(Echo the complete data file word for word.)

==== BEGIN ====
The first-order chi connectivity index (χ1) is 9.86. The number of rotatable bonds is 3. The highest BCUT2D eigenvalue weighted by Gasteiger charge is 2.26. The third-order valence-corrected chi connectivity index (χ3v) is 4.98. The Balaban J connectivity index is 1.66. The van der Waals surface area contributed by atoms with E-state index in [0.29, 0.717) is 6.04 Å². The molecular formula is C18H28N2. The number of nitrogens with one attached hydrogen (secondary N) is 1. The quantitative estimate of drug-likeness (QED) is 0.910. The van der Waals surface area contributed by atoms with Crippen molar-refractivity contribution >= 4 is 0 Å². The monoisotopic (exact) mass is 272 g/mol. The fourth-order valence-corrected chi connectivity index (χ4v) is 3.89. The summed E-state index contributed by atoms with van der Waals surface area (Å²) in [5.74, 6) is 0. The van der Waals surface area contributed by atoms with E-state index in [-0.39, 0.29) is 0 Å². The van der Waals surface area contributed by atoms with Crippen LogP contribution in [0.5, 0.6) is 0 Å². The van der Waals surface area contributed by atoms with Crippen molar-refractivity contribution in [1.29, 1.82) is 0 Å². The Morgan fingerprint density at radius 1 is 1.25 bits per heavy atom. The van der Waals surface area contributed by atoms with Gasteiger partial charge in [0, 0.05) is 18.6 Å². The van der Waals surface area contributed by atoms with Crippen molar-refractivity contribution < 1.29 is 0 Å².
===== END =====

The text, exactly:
The first-order chi connectivity index (χ1) is 9.86. The number of rotatable bonds is 3. The highest BCUT2D eigenvalue weighted by Gasteiger charge is 2.26. The third-order valence-corrected chi connectivity index (χ3v) is 4.98. The Balaban J connectivity index is 1.66. The van der Waals surface area contributed by atoms with E-state index in [0.29, 0.717) is 6.04 Å². The molecular formula is C18H28N2. The number of nitrogens with one attached hydrogen (secondary N) is 1. The quantitative estimate of drug-likeness (QED) is 0.910. The van der Waals surface area contributed by atoms with Crippen molar-refractivity contribution >= 4 is 0 Å². The monoisotopic (exact) mass is 272 g/mol. The fourth-order valence-corrected chi connectivity index (χ4v) is 3.89. The summed E-state index contributed by atoms with van der Waals surface area (Å²) in [5.74, 6) is 0. The van der Waals surface area contributed by atoms with E-state index in [-0.39, 0.29) is 0 Å². The van der Waals surface area contributed by atoms with Crippen LogP contribution in [0.5, 0.6) is 0 Å². The van der Waals surface area contributed by atoms with Crippen molar-refractivity contribution in [1.29, 1.82) is 0 Å². The Morgan fingerprint density at radius 1 is 1.25 bits per heavy atom. The van der Waals surface area contributed by atoms with Gasteiger partial charge in [0, 0.05) is 18.6 Å². The van der Waals surface area contributed by atoms with Crippen molar-refractivity contribution < 1.29 is 0 Å².